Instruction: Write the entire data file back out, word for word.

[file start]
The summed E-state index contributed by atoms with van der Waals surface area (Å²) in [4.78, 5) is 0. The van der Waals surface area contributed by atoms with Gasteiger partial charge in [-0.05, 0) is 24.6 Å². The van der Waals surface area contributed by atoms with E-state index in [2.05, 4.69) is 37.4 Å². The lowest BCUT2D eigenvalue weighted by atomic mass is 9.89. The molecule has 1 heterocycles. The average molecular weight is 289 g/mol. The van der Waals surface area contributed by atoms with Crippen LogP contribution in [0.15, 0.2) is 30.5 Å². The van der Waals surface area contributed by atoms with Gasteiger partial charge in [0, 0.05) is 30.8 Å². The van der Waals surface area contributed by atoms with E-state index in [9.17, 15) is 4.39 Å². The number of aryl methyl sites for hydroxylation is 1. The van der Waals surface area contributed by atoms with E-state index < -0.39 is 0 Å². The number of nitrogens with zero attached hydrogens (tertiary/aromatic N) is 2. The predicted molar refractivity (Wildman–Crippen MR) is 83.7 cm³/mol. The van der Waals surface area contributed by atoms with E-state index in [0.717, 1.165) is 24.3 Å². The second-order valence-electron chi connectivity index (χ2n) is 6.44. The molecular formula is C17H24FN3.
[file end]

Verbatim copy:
The summed E-state index contributed by atoms with van der Waals surface area (Å²) in [4.78, 5) is 0. The van der Waals surface area contributed by atoms with Gasteiger partial charge in [-0.05, 0) is 24.6 Å². The van der Waals surface area contributed by atoms with E-state index in [2.05, 4.69) is 37.4 Å². The lowest BCUT2D eigenvalue weighted by atomic mass is 9.89. The molecule has 1 heterocycles. The average molecular weight is 289 g/mol. The van der Waals surface area contributed by atoms with Crippen LogP contribution in [0.15, 0.2) is 30.5 Å². The van der Waals surface area contributed by atoms with Gasteiger partial charge in [0, 0.05) is 30.8 Å². The van der Waals surface area contributed by atoms with E-state index in [9.17, 15) is 4.39 Å². The number of aryl methyl sites for hydroxylation is 1. The van der Waals surface area contributed by atoms with E-state index < -0.39 is 0 Å². The number of nitrogens with zero attached hydrogens (tertiary/aromatic N) is 2. The predicted molar refractivity (Wildman–Crippen MR) is 83.7 cm³/mol. The van der Waals surface area contributed by atoms with E-state index in [0.717, 1.165) is 24.3 Å². The second-order valence-electron chi connectivity index (χ2n) is 6.44. The molecular formula is C17H24FN3.